What I love

As a therapist, I strive to be inclusive. What I love about mindfulness is that is it is applicable to people of all ages, races, physical abilities, and religious or spiritual beliefs.

This, my friends, is mindfulness explained in a (little) nutshell. There is much more, and that’s the beauty of it. It is a simple concept, but offers us a deep well to explore and seek nourishment from.

Looking to learn mindfulness for self-mastery? Click here to learn more.

Need mindfulness explained one-on-one? I am happy to chat. I offer a free 15-minute phone consultation you can schedule here.

Stress and the Nervous System

Here is a great article on stress and the nervous system.

In this article, yoga and breathing are listed as some of the most beneficial ways to relieve stress and impact mood through working with the nervous system.

In my Psychology of Yoga for Anxiety and Depression workshop on Nov. 4th, you will learn specific strategies for reducing stress and alleviating anxiety and depression using yoga and breathwork.

We will go into depth about how to help restore emotional balance by understanding the nervous system.

This is cutting edge work, with an emphasis on the neuroscience of yoga. Register now by emailing me at Space is limited.

Workshop Info:

Time and date: Saturday, November 4th, 9:30am – 12:30pm
Location: The Wellness Center of Sonoma County, Santa Rosa, CA
Investment: $50

Join psychology and yoga specialist Jenna Griffith in exploring the different types of stress, anxiety and depression and why treatment is not a one-size-fits-all. Weaving the ancient wisdom of yoga with current evidence-based treatments, this workshop offers an introductory glimpse into how to tailor your own practice or assist others using yoga. Ideal for professionals or anyone struggling with these issues. Beginners welcome!

You will gain:

~A deeper understanding of the neuroscience behind stress, anxiety, and depression

~A deeper understanding of how yoga and breathwork impact the mind/body

~Safe and effective methods to support mental health with yoga

Pre-Registration is required. To register, contact Jenna Griffith at

How to Relieve Anxiety in 3 Minutes or Less

There is an exercise that I often like to use with my clients and yoga students. It’s called “Five Things.” The purpose of the exercise is to bring your awareness fully into the now.

This is very useful during times of stress, anxiety, and even panic. If you ever get to a point where you are overwhelmed and things feel like they are swirling around you, then this practice can be especially helpful.

Here’s how it works:

  1. Plant your feet firmly on the ground. Notice how solidly they are connected to the floor.
  2. Now, notice 5 things that you notice. The idea is to engage as many of your senses as you can.
  3. If possible, notice one thing you can see, one thing you can hear, one thing you can smell, one thing you can touch, and perhaps a taste in your mouth.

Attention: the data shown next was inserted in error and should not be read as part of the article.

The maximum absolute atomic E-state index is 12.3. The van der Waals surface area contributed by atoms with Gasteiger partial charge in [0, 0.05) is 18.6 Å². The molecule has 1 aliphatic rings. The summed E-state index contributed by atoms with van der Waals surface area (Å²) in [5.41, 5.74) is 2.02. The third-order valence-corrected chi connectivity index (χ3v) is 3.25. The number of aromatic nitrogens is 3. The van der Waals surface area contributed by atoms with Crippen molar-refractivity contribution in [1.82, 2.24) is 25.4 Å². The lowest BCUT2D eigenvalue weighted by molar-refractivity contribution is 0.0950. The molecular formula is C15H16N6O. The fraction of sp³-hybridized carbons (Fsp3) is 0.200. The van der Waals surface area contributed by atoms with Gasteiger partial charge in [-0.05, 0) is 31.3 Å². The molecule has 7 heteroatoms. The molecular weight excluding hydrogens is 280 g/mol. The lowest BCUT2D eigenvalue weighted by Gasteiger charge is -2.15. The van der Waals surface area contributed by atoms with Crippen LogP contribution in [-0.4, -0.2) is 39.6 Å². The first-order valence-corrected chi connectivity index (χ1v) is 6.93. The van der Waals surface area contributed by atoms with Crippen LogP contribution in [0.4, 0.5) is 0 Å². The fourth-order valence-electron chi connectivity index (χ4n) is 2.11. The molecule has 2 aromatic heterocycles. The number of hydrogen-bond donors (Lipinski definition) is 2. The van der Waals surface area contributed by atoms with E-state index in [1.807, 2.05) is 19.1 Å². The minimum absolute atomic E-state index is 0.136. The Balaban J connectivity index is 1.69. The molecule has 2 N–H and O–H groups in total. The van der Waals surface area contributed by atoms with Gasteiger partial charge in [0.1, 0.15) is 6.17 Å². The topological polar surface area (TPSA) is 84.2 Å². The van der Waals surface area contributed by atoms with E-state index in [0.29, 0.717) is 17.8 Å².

For example, “I notice a white lamp, I notice the sound of people talking. I notice the smell of food cooking. I notice the texture of the shirt I am wearing. I notice a sweet taste in my mouth.”

You get the point…

This is an exercise designed to ANCHOR you in the present moment, even if everything around you seems to be chaotic or out of control.

This can help greatly to calm anxiety and panic, because (generally) when you are fully present, there is no immediate threat in that moment. It also helps you momentarily let go of all the to-do’s that exist in the future.

When you become aware of your immediate surroundings, you tune into what is real in the moment. Most of what we worry about only exists in the future or the past.

Planting the feet is ALWAYS good practice, no matter what the situation. If you are skipping the rest of the exercise and only doing step #1, you are still going to find some benefit.

However, if you are able to do the “5 Things” exercise in it’s entirety, then you are well on your way to finding relief.

Give the exercise a try and comment below on your experience!

Strategies for Surviving Holiday Stress [Video]

I thought it would be appropriate to re-post this video from last year. If you are a highly sensitive person, this video is for you!

Kindra and I provide our top 5 Strategies for Surviving Holiday Stress.

This video was specifically created for the introverted and/or highly sensitive person who tends to feel easily overwhelmed and stressed around the holidays. We offer useful (and practical) tips for maintaining your health and your emotional well being during this busy time of year.




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emotional agility-mindfulness

Emotional Agility

I recently came across a Ted Talk video, presented by Psychologist Susan David. I really resonated with it. She says, “You …